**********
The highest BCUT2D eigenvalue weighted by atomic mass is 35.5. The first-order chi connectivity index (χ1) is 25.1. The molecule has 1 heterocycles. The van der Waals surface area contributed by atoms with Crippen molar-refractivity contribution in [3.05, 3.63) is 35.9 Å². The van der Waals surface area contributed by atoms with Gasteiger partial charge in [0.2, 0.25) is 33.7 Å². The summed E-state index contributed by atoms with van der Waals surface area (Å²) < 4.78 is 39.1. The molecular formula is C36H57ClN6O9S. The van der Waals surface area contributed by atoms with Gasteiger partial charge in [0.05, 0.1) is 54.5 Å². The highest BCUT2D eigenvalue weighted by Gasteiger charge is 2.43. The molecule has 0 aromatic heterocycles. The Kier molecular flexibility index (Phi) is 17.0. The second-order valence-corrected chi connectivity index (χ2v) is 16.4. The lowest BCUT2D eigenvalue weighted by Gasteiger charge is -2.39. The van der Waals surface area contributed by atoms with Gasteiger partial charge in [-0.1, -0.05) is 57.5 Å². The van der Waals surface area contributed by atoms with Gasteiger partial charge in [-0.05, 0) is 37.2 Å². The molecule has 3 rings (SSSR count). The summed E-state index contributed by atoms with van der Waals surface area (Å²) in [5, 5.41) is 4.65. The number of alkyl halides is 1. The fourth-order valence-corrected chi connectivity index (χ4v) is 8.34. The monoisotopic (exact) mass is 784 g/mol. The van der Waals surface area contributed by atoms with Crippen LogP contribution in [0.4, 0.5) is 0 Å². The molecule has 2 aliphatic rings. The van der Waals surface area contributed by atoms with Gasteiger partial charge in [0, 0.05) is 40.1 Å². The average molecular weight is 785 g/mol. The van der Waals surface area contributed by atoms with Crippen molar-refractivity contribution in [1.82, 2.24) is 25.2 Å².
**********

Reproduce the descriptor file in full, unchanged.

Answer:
The highest BCUT2D eigenvalue weighted by atomic mass is 35.5. The first-order chi connectivity index (χ1) is 25.1. The molecule has 1 heterocycles. The van der Waals surface area contributed by atoms with Crippen molar-refractivity contribution in [3.05, 3.63) is 35.9 Å². The van der Waals surface area contributed by atoms with Gasteiger partial charge in [0.2, 0.25) is 33.7 Å². The summed E-state index contributed by atoms with van der Waals surface area (Å²) < 4.78 is 39.1. The molecular formula is C36H57ClN6O9S. The van der Waals surface area contributed by atoms with Gasteiger partial charge in [0.05, 0.1) is 54.5 Å². The highest BCUT2D eigenvalue weighted by Gasteiger charge is 2.43. The molecule has 0 aromatic heterocycles. The Kier molecular flexibility index (Phi) is 17.0. The second-order valence-corrected chi connectivity index (χ2v) is 16.4. The lowest BCUT2D eigenvalue weighted by Gasteiger charge is -2.39. The van der Waals surface area contributed by atoms with Gasteiger partial charge in [-0.1, -0.05) is 57.5 Å². The van der Waals surface area contributed by atoms with Gasteiger partial charge in [-0.05, 0) is 37.2 Å². The molecule has 3 rings (SSSR count). The summed E-state index contributed by atoms with van der Waals surface area (Å²) in [5, 5.41) is 4.65. The number of alkyl halides is 1. The fourth-order valence-corrected chi connectivity index (χ4v) is 8.34. The monoisotopic (exact) mass is 784 g/mol. The van der Waals surface area contributed by atoms with Crippen LogP contribution in [0.4, 0.5) is 0 Å². The molecule has 2 aliphatic rings. The van der Waals surface area contributed by atoms with Gasteiger partial charge in [0, 0.05) is 40.1 Å². The average molecular weight is 785 g/mol. The van der Waals surface area contributed by atoms with Crippen molar-refractivity contribution in [1.82, 2.24) is 25.2 Å².